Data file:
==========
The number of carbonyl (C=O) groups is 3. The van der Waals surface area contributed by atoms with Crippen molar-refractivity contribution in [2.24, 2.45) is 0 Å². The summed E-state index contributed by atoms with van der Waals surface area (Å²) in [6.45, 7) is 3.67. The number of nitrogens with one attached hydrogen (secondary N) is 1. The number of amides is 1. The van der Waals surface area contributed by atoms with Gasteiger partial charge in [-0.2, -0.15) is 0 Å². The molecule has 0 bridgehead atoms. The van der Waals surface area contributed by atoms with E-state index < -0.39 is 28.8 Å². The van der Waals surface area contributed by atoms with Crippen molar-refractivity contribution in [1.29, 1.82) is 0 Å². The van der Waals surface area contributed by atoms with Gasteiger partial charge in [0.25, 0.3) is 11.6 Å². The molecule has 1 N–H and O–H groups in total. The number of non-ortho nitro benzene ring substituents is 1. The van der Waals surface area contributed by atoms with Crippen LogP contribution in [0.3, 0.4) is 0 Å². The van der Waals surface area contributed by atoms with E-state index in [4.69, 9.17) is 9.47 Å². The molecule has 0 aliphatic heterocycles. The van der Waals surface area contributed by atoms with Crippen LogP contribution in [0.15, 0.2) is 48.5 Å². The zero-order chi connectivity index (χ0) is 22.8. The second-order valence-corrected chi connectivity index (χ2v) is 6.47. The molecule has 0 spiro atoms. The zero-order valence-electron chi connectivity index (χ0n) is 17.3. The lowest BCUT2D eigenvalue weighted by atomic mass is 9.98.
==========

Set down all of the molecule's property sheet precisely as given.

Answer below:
The number of carbonyl (C=O) groups is 3. The van der Waals surface area contributed by atoms with Crippen molar-refractivity contribution in [2.24, 2.45) is 0 Å². The summed E-state index contributed by atoms with van der Waals surface area (Å²) in [6.45, 7) is 3.67. The number of nitrogens with one attached hydrogen (secondary N) is 1. The number of amides is 1. The van der Waals surface area contributed by atoms with Gasteiger partial charge in [-0.2, -0.15) is 0 Å². The molecule has 0 bridgehead atoms. The van der Waals surface area contributed by atoms with E-state index < -0.39 is 28.8 Å². The van der Waals surface area contributed by atoms with Crippen molar-refractivity contribution in [1.29, 1.82) is 0 Å². The van der Waals surface area contributed by atoms with Gasteiger partial charge in [0.25, 0.3) is 11.6 Å². The molecule has 1 N–H and O–H groups in total. The number of non-ortho nitro benzene ring substituents is 1. The van der Waals surface area contributed by atoms with Crippen LogP contribution in [0.3, 0.4) is 0 Å². The van der Waals surface area contributed by atoms with E-state index in [4.69, 9.17) is 9.47 Å². The molecule has 0 aliphatic heterocycles. The van der Waals surface area contributed by atoms with Crippen LogP contribution in [0.15, 0.2) is 48.5 Å². The zero-order chi connectivity index (χ0) is 22.8. The second-order valence-corrected chi connectivity index (χ2v) is 6.47. The molecule has 0 spiro atoms. The zero-order valence-electron chi connectivity index (χ0n) is 17.3. The lowest BCUT2D eigenvalue weighted by atomic mass is 9.98.